STEPHEN J. ZACCARO Virginia Polytechnic Institute and State University. U.S.A. AND GREGORY H. DOBBINS University of Tennessee at Knoxville, U.S.A Introduction Most definitions of organizational commitment emphasize the psychological binding of a member to the entire organization (e.g. Buchanan, 1974; Mowday, Steers and Porter, 1979). Thus, the organization as a whole has remained the locus of commitment. Reichers (1986) however differentiated global organizational commitment from commitments to top management and to outside constituencies related to the organization. Likewise, Fukami and Larsen ( 1984) reported differences between the correlates of company versus union commitment. Thus, attachments to different components of an organization can be viewed as conceptually distinct from organizational commitment. The present study extends this notion by examining commitments to different levels of the organizational hierarchy. Organizational incumbents typically have multiple memberships according to their placements within the vertical structure of the organization. Each membership can yield a different form of work-related commitment. Further, these commitments should be based not on constructs and processes linked to the global organization, but instead on characteristics that define the particular organization level. Prior studies of organizational commitment have confounded these characteristics. While group level variables (e.g. cohesiveness, group size) have been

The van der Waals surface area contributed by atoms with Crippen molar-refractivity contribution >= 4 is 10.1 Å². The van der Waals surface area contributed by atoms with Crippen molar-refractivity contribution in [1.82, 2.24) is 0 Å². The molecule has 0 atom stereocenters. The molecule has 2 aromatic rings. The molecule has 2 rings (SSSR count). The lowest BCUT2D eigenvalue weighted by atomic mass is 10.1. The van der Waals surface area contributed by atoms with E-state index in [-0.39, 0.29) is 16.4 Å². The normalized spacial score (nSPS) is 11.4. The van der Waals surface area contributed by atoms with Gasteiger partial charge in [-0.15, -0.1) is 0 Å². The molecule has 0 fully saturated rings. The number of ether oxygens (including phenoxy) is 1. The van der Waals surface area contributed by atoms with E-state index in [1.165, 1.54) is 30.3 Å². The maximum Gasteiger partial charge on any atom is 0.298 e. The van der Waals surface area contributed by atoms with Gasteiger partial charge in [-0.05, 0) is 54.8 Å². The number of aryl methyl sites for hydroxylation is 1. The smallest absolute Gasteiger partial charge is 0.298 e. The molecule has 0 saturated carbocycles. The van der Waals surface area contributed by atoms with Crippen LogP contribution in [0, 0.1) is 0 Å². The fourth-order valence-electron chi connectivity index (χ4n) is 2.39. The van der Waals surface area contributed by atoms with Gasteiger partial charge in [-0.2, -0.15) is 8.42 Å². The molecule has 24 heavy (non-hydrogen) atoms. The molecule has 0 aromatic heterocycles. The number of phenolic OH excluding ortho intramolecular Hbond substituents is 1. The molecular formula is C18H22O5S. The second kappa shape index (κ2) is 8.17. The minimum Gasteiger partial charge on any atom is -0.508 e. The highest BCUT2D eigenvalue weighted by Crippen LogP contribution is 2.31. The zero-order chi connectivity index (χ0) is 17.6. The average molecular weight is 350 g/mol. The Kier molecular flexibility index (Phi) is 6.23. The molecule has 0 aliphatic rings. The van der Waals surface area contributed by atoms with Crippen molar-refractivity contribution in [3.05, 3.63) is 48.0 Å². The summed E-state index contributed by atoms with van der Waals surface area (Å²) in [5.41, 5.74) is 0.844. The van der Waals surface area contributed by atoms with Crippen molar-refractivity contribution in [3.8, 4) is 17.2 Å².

Journal of Organizational Behavior – Wiley
Published: Jul 1, 1989
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